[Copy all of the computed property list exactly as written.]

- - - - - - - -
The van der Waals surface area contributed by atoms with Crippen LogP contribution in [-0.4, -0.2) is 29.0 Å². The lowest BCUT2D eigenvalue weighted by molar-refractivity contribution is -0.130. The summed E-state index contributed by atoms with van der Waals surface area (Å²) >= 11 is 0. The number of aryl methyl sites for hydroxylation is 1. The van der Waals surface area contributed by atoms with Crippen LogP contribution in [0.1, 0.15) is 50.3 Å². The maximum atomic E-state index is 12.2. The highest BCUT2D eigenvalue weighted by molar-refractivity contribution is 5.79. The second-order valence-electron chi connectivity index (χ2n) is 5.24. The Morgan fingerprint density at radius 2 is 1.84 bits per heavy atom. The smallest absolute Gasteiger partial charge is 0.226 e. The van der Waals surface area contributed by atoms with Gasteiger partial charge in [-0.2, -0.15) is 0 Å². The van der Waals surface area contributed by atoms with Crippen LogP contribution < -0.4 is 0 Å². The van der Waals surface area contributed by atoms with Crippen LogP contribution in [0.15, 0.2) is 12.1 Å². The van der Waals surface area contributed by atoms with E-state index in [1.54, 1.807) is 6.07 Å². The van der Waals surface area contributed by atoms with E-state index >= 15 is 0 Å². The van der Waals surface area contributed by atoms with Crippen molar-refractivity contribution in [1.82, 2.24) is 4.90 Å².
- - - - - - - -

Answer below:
The van der Waals surface area contributed by atoms with Crippen LogP contribution in [-0.4, -0.2) is 29.0 Å². The lowest BCUT2D eigenvalue weighted by molar-refractivity contribution is -0.130. The summed E-state index contributed by atoms with van der Waals surface area (Å²) >= 11 is 0. The number of aryl methyl sites for hydroxylation is 1. The van der Waals surface area contributed by atoms with Crippen LogP contribution in [0.1, 0.15) is 50.3 Å². The maximum atomic E-state index is 12.2. The highest BCUT2D eigenvalue weighted by molar-refractivity contribution is 5.79. The second-order valence-electron chi connectivity index (χ2n) is 5.24. The Morgan fingerprint density at radius 2 is 1.84 bits per heavy atom. The smallest absolute Gasteiger partial charge is 0.226 e. The van der Waals surface area contributed by atoms with Gasteiger partial charge in [-0.2, -0.15) is 0 Å². The van der Waals surface area contributed by atoms with Crippen LogP contribution < -0.4 is 0 Å². The van der Waals surface area contributed by atoms with Crippen LogP contribution in [0.15, 0.2) is 12.1 Å². The van der Waals surface area contributed by atoms with E-state index in [1.54, 1.807) is 6.07 Å². The van der Waals surface area contributed by atoms with E-state index >= 15 is 0 Å². The van der Waals surface area contributed by atoms with Crippen molar-refractivity contribution in [1.82, 2.24) is 4.90 Å².